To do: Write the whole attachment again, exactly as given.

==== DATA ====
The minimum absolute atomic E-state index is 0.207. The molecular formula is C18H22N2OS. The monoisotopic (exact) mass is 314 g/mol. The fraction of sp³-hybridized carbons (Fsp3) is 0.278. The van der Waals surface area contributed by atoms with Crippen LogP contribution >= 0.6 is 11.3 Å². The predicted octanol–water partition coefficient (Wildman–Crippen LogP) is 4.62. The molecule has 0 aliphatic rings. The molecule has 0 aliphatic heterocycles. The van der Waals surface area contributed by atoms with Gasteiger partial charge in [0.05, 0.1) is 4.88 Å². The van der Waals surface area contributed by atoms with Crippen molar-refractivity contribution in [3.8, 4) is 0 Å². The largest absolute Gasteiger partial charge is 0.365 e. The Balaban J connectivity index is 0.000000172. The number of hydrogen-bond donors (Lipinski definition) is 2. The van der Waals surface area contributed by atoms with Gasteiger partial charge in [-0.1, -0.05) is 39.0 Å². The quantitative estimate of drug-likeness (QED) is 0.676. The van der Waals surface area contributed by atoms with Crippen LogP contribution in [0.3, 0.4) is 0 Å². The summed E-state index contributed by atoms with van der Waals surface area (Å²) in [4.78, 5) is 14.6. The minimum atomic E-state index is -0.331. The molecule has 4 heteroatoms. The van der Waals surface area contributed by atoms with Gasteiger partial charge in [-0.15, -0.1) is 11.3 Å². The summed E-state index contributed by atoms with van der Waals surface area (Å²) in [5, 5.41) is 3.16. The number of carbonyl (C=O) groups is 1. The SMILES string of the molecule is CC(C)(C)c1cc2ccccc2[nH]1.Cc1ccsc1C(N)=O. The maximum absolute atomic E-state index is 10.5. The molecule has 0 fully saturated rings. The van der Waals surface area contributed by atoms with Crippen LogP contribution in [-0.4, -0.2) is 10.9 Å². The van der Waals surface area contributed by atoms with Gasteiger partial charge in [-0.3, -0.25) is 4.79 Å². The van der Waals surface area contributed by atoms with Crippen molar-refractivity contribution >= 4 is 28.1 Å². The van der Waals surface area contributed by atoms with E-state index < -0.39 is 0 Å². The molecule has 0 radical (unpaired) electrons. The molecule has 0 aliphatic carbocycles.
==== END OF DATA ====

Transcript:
The minimum absolute atomic E-state index is 0.207. The molecular formula is C18H22N2OS. The monoisotopic (exact) mass is 314 g/mol. The fraction of sp³-hybridized carbons (Fsp3) is 0.278. The van der Waals surface area contributed by atoms with Crippen LogP contribution >= 0.6 is 11.3 Å². The predicted octanol–water partition coefficient (Wildman–Crippen LogP) is 4.62. The molecule has 0 aliphatic rings. The molecule has 0 aliphatic heterocycles. The van der Waals surface area contributed by atoms with Gasteiger partial charge in [0.05, 0.1) is 4.88 Å². The van der Waals surface area contributed by atoms with Crippen molar-refractivity contribution in [3.8, 4) is 0 Å². The largest absolute Gasteiger partial charge is 0.365 e. The Balaban J connectivity index is 0.000000172. The number of hydrogen-bond donors (Lipinski definition) is 2. The van der Waals surface area contributed by atoms with Gasteiger partial charge in [-0.1, -0.05) is 39.0 Å². The quantitative estimate of drug-likeness (QED) is 0.676. The van der Waals surface area contributed by atoms with Crippen LogP contribution in [0.3, 0.4) is 0 Å². The summed E-state index contributed by atoms with van der Waals surface area (Å²) in [4.78, 5) is 14.6. The minimum atomic E-state index is -0.331. The molecule has 4 heteroatoms. The van der Waals surface area contributed by atoms with Gasteiger partial charge in [-0.15, -0.1) is 11.3 Å². The summed E-state index contributed by atoms with van der Waals surface area (Å²) in [5, 5.41) is 3.16. The number of carbonyl (C=O) groups is 1. The SMILES string of the molecule is CC(C)(C)c1cc2ccccc2[nH]1.Cc1ccsc1C(N)=O. The maximum absolute atomic E-state index is 10.5. The molecule has 0 fully saturated rings. The van der Waals surface area contributed by atoms with Crippen LogP contribution in [-0.4, -0.2) is 10.9 Å². The van der Waals surface area contributed by atoms with Gasteiger partial charge in [-0.3, -0.25) is 4.79 Å². The van der Waals surface area contributed by atoms with Crippen molar-refractivity contribution >= 4 is 28.1 Å². The van der Waals surface area contributed by atoms with E-state index < -0.39 is 0 Å². The molecule has 0 radical (unpaired) electrons. The molecule has 0 aliphatic carbocycles.